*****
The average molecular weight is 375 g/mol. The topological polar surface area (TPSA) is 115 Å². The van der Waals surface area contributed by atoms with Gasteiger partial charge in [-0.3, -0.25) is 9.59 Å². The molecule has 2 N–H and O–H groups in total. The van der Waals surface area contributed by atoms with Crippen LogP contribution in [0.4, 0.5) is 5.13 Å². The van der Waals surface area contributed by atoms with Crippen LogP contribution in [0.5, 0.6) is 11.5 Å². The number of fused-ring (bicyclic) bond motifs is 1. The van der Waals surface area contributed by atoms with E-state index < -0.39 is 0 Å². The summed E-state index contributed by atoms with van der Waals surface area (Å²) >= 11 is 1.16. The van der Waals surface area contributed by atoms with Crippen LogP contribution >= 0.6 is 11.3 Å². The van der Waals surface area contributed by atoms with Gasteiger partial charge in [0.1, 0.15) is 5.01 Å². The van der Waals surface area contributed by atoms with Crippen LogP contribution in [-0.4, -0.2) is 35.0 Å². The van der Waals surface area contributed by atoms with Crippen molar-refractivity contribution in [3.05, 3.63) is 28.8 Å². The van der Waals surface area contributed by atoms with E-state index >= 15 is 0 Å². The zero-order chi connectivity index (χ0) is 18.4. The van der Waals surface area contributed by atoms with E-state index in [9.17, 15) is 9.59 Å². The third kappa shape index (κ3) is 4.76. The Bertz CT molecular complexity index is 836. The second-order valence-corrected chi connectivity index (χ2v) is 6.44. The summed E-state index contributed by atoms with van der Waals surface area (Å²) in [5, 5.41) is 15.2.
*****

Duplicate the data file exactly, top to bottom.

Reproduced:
The average molecular weight is 375 g/mol. The topological polar surface area (TPSA) is 115 Å². The van der Waals surface area contributed by atoms with Gasteiger partial charge in [-0.3, -0.25) is 9.59 Å². The molecule has 2 N–H and O–H groups in total. The van der Waals surface area contributed by atoms with Crippen LogP contribution in [0.4, 0.5) is 5.13 Å². The van der Waals surface area contributed by atoms with Crippen LogP contribution in [0.5, 0.6) is 11.5 Å². The number of fused-ring (bicyclic) bond motifs is 1. The van der Waals surface area contributed by atoms with E-state index < -0.39 is 0 Å². The summed E-state index contributed by atoms with van der Waals surface area (Å²) >= 11 is 1.16. The van der Waals surface area contributed by atoms with Crippen LogP contribution >= 0.6 is 11.3 Å². The van der Waals surface area contributed by atoms with Gasteiger partial charge in [0.1, 0.15) is 5.01 Å². The van der Waals surface area contributed by atoms with Crippen LogP contribution in [-0.4, -0.2) is 35.0 Å². The van der Waals surface area contributed by atoms with Crippen molar-refractivity contribution in [3.05, 3.63) is 28.8 Å². The van der Waals surface area contributed by atoms with E-state index >= 15 is 0 Å². The zero-order chi connectivity index (χ0) is 18.4. The van der Waals surface area contributed by atoms with E-state index in [9.17, 15) is 9.59 Å². The third kappa shape index (κ3) is 4.76. The Bertz CT molecular complexity index is 836. The second-order valence-corrected chi connectivity index (χ2v) is 6.44. The summed E-state index contributed by atoms with van der Waals surface area (Å²) in [5, 5.41) is 15.2.